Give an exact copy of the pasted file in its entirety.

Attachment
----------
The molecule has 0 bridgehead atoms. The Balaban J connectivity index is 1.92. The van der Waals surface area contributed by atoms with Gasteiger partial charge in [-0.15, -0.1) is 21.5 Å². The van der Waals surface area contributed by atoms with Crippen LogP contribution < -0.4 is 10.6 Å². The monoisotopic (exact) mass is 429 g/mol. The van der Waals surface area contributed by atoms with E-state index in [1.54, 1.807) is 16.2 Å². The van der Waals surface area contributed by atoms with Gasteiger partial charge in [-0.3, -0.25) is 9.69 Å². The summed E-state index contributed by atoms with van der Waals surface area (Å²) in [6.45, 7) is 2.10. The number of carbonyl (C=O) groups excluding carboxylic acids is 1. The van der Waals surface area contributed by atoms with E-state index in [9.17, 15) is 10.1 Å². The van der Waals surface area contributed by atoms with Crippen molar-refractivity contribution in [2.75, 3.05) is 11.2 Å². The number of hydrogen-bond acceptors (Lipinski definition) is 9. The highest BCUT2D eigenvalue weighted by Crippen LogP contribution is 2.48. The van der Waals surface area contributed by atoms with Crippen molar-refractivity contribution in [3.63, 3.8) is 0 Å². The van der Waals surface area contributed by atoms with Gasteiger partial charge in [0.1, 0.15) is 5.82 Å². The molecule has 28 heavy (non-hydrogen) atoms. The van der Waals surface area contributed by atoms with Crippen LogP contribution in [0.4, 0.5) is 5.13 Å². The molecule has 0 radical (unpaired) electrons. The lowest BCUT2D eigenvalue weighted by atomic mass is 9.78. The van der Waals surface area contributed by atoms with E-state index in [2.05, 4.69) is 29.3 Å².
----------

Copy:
The molecule has 0 bridgehead atoms. The Balaban J connectivity index is 1.92. The van der Waals surface area contributed by atoms with Gasteiger partial charge in [-0.15, -0.1) is 21.5 Å². The van der Waals surface area contributed by atoms with Crippen LogP contribution < -0.4 is 10.6 Å². The monoisotopic (exact) mass is 429 g/mol. The van der Waals surface area contributed by atoms with E-state index in [1.54, 1.807) is 16.2 Å². The van der Waals surface area contributed by atoms with Gasteiger partial charge in [-0.3, -0.25) is 9.69 Å². The summed E-state index contributed by atoms with van der Waals surface area (Å²) in [6.45, 7) is 2.10. The number of carbonyl (C=O) groups excluding carboxylic acids is 1. The van der Waals surface area contributed by atoms with E-state index in [9.17, 15) is 10.1 Å². The van der Waals surface area contributed by atoms with Crippen molar-refractivity contribution in [2.75, 3.05) is 11.2 Å². The number of hydrogen-bond acceptors (Lipinski definition) is 9. The highest BCUT2D eigenvalue weighted by Crippen LogP contribution is 2.48. The van der Waals surface area contributed by atoms with Crippen molar-refractivity contribution in [3.63, 3.8) is 0 Å². The van der Waals surface area contributed by atoms with Gasteiger partial charge in [0.1, 0.15) is 5.82 Å². The molecule has 28 heavy (non-hydrogen) atoms. The van der Waals surface area contributed by atoms with Crippen LogP contribution in [0.4, 0.5) is 5.13 Å². The molecule has 0 radical (unpaired) electrons. The lowest BCUT2D eigenvalue weighted by atomic mass is 9.78. The van der Waals surface area contributed by atoms with E-state index in [2.05, 4.69) is 29.3 Å².